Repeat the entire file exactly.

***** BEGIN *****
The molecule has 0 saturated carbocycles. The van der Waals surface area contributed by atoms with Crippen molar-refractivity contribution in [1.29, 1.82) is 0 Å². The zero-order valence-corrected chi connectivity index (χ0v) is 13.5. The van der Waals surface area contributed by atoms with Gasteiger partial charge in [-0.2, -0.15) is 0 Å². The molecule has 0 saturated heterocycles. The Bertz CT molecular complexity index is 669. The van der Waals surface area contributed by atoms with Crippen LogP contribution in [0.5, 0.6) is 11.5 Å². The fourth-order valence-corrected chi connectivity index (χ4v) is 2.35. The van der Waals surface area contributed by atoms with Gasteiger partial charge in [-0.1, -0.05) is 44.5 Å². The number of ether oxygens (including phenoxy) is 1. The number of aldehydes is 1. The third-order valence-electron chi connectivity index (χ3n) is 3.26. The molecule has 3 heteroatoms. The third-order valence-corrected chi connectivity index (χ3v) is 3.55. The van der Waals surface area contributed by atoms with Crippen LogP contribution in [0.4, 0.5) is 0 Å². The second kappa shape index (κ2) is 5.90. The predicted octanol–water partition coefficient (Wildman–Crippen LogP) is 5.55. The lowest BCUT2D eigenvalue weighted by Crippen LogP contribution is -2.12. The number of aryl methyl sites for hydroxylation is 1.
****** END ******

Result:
The molecule has 0 saturated carbocycles. The van der Waals surface area contributed by atoms with Crippen molar-refractivity contribution in [1.29, 1.82) is 0 Å². The zero-order valence-corrected chi connectivity index (χ0v) is 13.5. The van der Waals surface area contributed by atoms with Gasteiger partial charge in [-0.2, -0.15) is 0 Å². The molecule has 0 saturated heterocycles. The Bertz CT molecular complexity index is 669. The van der Waals surface area contributed by atoms with Crippen LogP contribution in [0.5, 0.6) is 11.5 Å². The fourth-order valence-corrected chi connectivity index (χ4v) is 2.35. The van der Waals surface area contributed by atoms with Gasteiger partial charge in [-0.1, -0.05) is 44.5 Å². The number of ether oxygens (including phenoxy) is 1. The number of aldehydes is 1. The third-order valence-electron chi connectivity index (χ3n) is 3.26. The molecule has 3 heteroatoms. The third-order valence-corrected chi connectivity index (χ3v) is 3.55. The van der Waals surface area contributed by atoms with Crippen LogP contribution in [0.4, 0.5) is 0 Å². The second kappa shape index (κ2) is 5.90. The predicted octanol–water partition coefficient (Wildman–Crippen LogP) is 5.55. The lowest BCUT2D eigenvalue weighted by Crippen LogP contribution is -2.12. The number of aryl methyl sites for hydroxylation is 1.